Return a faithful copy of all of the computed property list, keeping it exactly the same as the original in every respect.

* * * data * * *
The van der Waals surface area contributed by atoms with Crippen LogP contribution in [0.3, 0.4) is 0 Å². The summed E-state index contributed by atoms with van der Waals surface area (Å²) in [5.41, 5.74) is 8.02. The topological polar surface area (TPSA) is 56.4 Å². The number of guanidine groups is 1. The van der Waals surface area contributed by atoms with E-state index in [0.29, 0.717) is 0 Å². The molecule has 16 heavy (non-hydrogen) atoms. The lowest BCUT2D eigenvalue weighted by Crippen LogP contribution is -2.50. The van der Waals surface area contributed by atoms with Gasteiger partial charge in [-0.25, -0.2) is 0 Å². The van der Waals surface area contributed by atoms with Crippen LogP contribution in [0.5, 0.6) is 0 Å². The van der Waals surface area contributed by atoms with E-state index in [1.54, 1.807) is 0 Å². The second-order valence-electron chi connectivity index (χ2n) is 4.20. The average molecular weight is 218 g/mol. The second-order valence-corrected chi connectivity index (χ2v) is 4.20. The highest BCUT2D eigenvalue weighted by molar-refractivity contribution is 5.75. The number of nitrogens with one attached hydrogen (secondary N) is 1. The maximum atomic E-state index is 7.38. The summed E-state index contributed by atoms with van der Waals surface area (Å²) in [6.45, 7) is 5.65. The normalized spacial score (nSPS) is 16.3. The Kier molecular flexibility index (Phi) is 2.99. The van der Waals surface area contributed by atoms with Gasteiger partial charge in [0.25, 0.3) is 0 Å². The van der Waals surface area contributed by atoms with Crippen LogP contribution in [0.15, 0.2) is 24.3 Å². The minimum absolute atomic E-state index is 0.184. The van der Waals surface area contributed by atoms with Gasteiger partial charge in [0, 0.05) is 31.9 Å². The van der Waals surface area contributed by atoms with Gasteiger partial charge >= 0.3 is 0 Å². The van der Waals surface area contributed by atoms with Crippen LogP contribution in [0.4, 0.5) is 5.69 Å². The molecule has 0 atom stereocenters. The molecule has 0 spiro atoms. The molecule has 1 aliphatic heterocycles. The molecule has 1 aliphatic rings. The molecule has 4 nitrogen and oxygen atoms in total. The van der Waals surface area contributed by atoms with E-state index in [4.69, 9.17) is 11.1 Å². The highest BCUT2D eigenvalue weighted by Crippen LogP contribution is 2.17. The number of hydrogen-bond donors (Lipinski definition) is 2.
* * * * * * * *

The van der Waals surface area contributed by atoms with Crippen LogP contribution in [0.3, 0.4) is 0 Å². The summed E-state index contributed by atoms with van der Waals surface area (Å²) in [5.41, 5.74) is 8.02. The topological polar surface area (TPSA) is 56.4 Å². The number of guanidine groups is 1. The van der Waals surface area contributed by atoms with E-state index in [0.29, 0.717) is 0 Å². The molecule has 16 heavy (non-hydrogen) atoms. The lowest BCUT2D eigenvalue weighted by Crippen LogP contribution is -2.50. The van der Waals surface area contributed by atoms with Gasteiger partial charge in [-0.25, -0.2) is 0 Å². The van der Waals surface area contributed by atoms with Crippen LogP contribution in [0.5, 0.6) is 0 Å². The van der Waals surface area contributed by atoms with E-state index in [1.54, 1.807) is 0 Å². The second-order valence-electron chi connectivity index (χ2n) is 4.20. The average molecular weight is 218 g/mol. The second-order valence-corrected chi connectivity index (χ2v) is 4.20. The highest BCUT2D eigenvalue weighted by molar-refractivity contribution is 5.75. The number of nitrogens with one attached hydrogen (secondary N) is 1. The maximum atomic E-state index is 7.38. The summed E-state index contributed by atoms with van der Waals surface area (Å²) in [6.45, 7) is 5.65. The normalized spacial score (nSPS) is 16.3. The Kier molecular flexibility index (Phi) is 2.99. The van der Waals surface area contributed by atoms with Gasteiger partial charge in [0.25, 0.3) is 0 Å². The van der Waals surface area contributed by atoms with Crippen LogP contribution in [0.15, 0.2) is 24.3 Å². The minimum absolute atomic E-state index is 0.184. The van der Waals surface area contributed by atoms with Gasteiger partial charge in [0, 0.05) is 31.9 Å². The van der Waals surface area contributed by atoms with Gasteiger partial charge >= 0.3 is 0 Å². The van der Waals surface area contributed by atoms with Crippen LogP contribution in [0.4, 0.5) is 5.69 Å². The molecule has 0 atom stereocenters. The molecule has 0 spiro atoms. The molecule has 1 aliphatic heterocycles. The molecule has 1 aliphatic rings. The molecule has 4 nitrogen and oxygen atoms in total. The van der Waals surface area contributed by atoms with E-state index in [4.69, 9.17) is 11.1 Å². The highest BCUT2D eigenvalue weighted by Crippen LogP contribution is 2.17. The number of hydrogen-bond donors (Lipinski definition) is 2.